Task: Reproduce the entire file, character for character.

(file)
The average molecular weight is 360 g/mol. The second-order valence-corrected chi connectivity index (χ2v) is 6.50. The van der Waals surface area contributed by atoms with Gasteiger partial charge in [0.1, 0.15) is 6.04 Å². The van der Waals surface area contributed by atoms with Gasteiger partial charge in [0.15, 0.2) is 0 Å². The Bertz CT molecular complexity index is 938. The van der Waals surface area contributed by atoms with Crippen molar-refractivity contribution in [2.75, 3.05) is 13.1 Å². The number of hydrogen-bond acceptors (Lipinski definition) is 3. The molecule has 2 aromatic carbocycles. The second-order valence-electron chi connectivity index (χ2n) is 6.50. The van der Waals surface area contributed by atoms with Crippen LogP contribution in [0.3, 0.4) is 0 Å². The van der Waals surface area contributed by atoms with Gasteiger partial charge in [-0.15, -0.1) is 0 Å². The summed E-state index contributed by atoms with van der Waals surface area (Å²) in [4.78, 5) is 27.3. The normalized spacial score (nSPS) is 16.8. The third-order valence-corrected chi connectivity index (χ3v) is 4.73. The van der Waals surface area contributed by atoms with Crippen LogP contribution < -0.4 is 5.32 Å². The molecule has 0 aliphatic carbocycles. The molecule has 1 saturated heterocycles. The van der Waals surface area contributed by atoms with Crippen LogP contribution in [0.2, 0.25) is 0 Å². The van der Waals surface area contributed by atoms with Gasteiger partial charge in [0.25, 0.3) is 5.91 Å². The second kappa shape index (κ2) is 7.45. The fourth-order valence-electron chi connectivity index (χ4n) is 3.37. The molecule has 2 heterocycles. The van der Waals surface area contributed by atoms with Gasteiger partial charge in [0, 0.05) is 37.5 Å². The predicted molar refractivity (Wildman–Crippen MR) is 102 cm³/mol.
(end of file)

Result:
The average molecular weight is 360 g/mol. The second-order valence-corrected chi connectivity index (χ2v) is 6.50. The van der Waals surface area contributed by atoms with Gasteiger partial charge in [0.1, 0.15) is 6.04 Å². The van der Waals surface area contributed by atoms with Gasteiger partial charge in [0.15, 0.2) is 0 Å². The Bertz CT molecular complexity index is 938. The van der Waals surface area contributed by atoms with Crippen molar-refractivity contribution in [2.75, 3.05) is 13.1 Å². The number of hydrogen-bond acceptors (Lipinski definition) is 3. The molecule has 2 aromatic carbocycles. The second-order valence-electron chi connectivity index (χ2n) is 6.50. The van der Waals surface area contributed by atoms with Crippen LogP contribution in [0.3, 0.4) is 0 Å². The van der Waals surface area contributed by atoms with Gasteiger partial charge in [-0.15, -0.1) is 0 Å². The summed E-state index contributed by atoms with van der Waals surface area (Å²) in [4.78, 5) is 27.3. The normalized spacial score (nSPS) is 16.8. The third-order valence-corrected chi connectivity index (χ3v) is 4.73. The van der Waals surface area contributed by atoms with Crippen LogP contribution < -0.4 is 5.32 Å². The molecule has 0 aliphatic carbocycles. The molecule has 1 saturated heterocycles. The van der Waals surface area contributed by atoms with Crippen LogP contribution in [0.2, 0.25) is 0 Å². The van der Waals surface area contributed by atoms with Gasteiger partial charge in [0.25, 0.3) is 5.91 Å². The second kappa shape index (κ2) is 7.45. The fourth-order valence-electron chi connectivity index (χ4n) is 3.37. The molecule has 2 heterocycles. The van der Waals surface area contributed by atoms with Gasteiger partial charge in [0, 0.05) is 37.5 Å². The predicted molar refractivity (Wildman–Crippen MR) is 102 cm³/mol.